800score.com
http://www.800score.com/forum/

GMAT Geometry
http://www.800score.com/forum/viewtopic.php?f=3&t=26
Page 1 of 1

Author:  questioner [ Sat Jul 10, 2010 3:48 am ]
Post subject:  GMAT Geometry

Image

In the figure above, the triangle ABC is inscribed in the circle with the center O and AB is a diameter of the circle. If side CB equals 2√3 and the segment OB equals 2, what is the area of triangle ABC?
A. √3
B. 2√3
C. π√3
D. 2π√3
E. 8√3

(B) There are three main concepts that must be understood in order to solve this problem.

The first concept is that any triangle inscribed within a circle such that any one side of the triangle is a diameter of the circle, is a right triangle.

The second concept is that the proportions of a 30-60-90 triangle are x, x√3, 2x.

Finally, the third concept is that the area of a triangle is equal to one half the product of its base and height: (1/2)bh.

Since the triangle is inscribed in the circle and one of its sides constitutes a diameter of the circle, the triangle must be a right triangle. Since we are told that OB, the radius of the circle, is equal to 2, the longest side of the triangle must be equal to 4. And, since its a right triangle with a hypotenuse equal to 4 and the second longest leg is equal to 2√3, it must be a 30-60-90 triangle where the shortest side is equal to 2.

We are now ready to solve this problem. Using the third concept from above, the area must be equal to (1/2)bh. Taking the shortest side to be the base, b, and the longest of the two legs to be the height, h, we have:

(1/2)bh = (1/2)(2)(2√3) = 2√3.

So, the correct answer choice is (B).
-------------

How do you get B?

Attachments:
circle_inscribed_triangle.gif [8.86 KiB]
Downloaded 2 times

Author:  Gennadiy [ Sat Jul 10, 2010 4:00 am ]
Post subject:  Re: GMAT Geometry

Image

I'll rearrange reasoning for you and it might become more clear. However, if it is not, please specify what part of the reasoning is not clear for you.

Here it is:
First of all we need to mention that since the triangle is inscribed in the circle and one of its sides constitutes a diameter of the circle, the triangle must be a right triangle.

OB, the radius, equals 2. So AB, hypotenuse of the triangle as also diameter of the circle, is 4. Now we know lengths of two sides of the triangle so using Pythagorean Theorem we can find the third one:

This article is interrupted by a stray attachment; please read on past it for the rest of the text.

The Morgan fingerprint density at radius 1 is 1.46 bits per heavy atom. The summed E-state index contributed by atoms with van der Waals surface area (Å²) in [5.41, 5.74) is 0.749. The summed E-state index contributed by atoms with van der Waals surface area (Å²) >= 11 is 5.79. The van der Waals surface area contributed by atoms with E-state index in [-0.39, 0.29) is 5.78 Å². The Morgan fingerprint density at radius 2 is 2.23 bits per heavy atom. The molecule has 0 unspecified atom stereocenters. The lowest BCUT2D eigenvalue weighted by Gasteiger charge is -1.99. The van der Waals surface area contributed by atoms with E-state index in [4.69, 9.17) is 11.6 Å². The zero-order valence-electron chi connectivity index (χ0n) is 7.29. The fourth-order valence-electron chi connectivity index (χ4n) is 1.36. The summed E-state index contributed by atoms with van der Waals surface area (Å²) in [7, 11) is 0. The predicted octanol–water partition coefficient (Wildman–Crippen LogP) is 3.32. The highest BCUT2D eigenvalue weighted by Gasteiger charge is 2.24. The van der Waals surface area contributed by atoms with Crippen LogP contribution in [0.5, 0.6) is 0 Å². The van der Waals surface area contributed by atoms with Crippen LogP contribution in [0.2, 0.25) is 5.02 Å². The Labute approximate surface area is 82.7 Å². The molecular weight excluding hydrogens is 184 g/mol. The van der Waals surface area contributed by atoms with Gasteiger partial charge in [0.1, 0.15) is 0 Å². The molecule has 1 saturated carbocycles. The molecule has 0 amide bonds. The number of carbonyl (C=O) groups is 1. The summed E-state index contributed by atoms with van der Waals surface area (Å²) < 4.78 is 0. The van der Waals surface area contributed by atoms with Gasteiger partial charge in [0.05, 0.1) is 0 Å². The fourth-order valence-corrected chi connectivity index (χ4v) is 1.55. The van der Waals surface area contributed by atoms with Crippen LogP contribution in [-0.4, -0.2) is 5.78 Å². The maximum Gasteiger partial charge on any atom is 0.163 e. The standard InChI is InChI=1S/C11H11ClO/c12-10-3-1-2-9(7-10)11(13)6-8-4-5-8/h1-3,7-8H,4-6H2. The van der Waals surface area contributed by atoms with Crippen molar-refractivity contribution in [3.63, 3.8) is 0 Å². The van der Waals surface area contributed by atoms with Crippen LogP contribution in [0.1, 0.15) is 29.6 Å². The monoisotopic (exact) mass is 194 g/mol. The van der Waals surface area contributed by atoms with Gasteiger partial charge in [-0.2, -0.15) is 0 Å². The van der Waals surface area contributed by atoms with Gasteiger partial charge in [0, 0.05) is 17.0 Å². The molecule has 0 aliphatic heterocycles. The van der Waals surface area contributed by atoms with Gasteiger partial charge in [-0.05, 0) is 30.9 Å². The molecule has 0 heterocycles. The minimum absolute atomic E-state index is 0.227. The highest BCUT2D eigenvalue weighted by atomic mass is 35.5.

AC = √(AB² – CB²)
AC =√(4² – (2√3)²) = √(16 – 12) = √4 = 2

Knowing both legs of the right triangle we can find its area:
(1/2) × AC × CB = (1/2) × 2 × 2√3 = 2√3

The right answer is choice (B).

Attachments:
circle_2.gif [8.96 KiB]
Not downloaded yet

Author:  questioner [ Sun Nov 28, 2010 5:01 pm ]
Post subject:  Re: GMAT Geometry

The explanation calcualted the area by using (1/2)(2)(2√3). But I beleive it should be using (1/2)(2)(4) because 4 is the longest leg. Please confirm. Thanks.

Author:  Gennadiy [ Sun Nov 28, 2010 5:13 pm ]
Post subject:  Re: GMAT Geometry

The area of a triangle is 1/2 × side × height to the side.

In case of a right triangle one of legs can be considered to be a height. So the area of a right triangle can be calculated as 1/2 × leg × leg.

However the area of a right triangle can also be calculated as 1/2 × hypotenuse × height to the hypotenuse. In this case you need to calculate the height to the hypotenuse as well.

Author:  questioner [ Wed Dec 14, 2011 3:15 pm ]
Post subject:  Re: GMAT Geometry

If the longest side is 4, why do we arrange the formula using 2√3 as the longest side?
If the segment OB equals 2, wouldn't we assume that the base (AB) would be 4, and therefore the area would be calculated as: (1/2)bh = (1/2)(4)(2)?
I do not understand why the base is 2.

Having understood the correct response, I wonder, the proportions of the triangle, according to Pythagorean Theorem and the given data, wouldn't be 4, 4√3 and 2√3? (if we know that segment OB is 2, and the other one is 2√3?

Thanks!

Author:  Gennadiy [ Wed Dec 14, 2011 3:39 pm ]
Post subject:  Re: GMAT Geometry

Quote:
I wonder, the proportions of the triangle, according to Pythagorean Theorem and the given data, wouldn't be 4, 4√3 and 2√3 (if we know that segment OB is 2, and the other one is 2√3)?
You can try applying Pythagorean Theorem to the numbers 4, 4√3 and 2√3 and see that it doesn't work. Besides, 4√3 is greater than 4, but we know that 4 is the hypotenuse, which is the longest side in any right triangle.

The proper use of the Pythagorean theorem in this case is the following. We know lengths of two sides of the triangle so using Pythagorean Theorem we can find the third one:
AC² + CB² = AB²
AC = √(AB² – CB²)
AC =√(4² – (2√3)²) = √(16 – 12) = √4 = 2
Image


Quote:
If the segment OB equals 2, wouldn't we assume that the base (AB) would be 4, and therefore the area would be calculated as: (1/2)bh = (1/2)(4)(2)?
The area of any triangle is 1/2 × side × height to the side.

In case of a right triangle one of legs can be considered to be a height and the other one will be the base. So the area of a right triangle can be calculated as 1/2 × leg × leg (here we deal with shorter sides, and do not use the hypotenuse).
Image

However the area of a right triangle can also be calculated as 1/2 × hypotenuse × height to the hypotenuse. In this case you need to draw and calculate the height to the hypotenuse as well.
Image

Attachments:
hypotenuse_height.gif [10.4 KiB]
Not downloaded yet
leg_leg.gif [10.06 KiB]
Not downloaded yet

Page 1 of 1 All times are UTC - 5 hours [ DST ]
Powered by phpBB © 2000, 2002, 2005, 2007 phpBB Group
http://www.phpbb.com/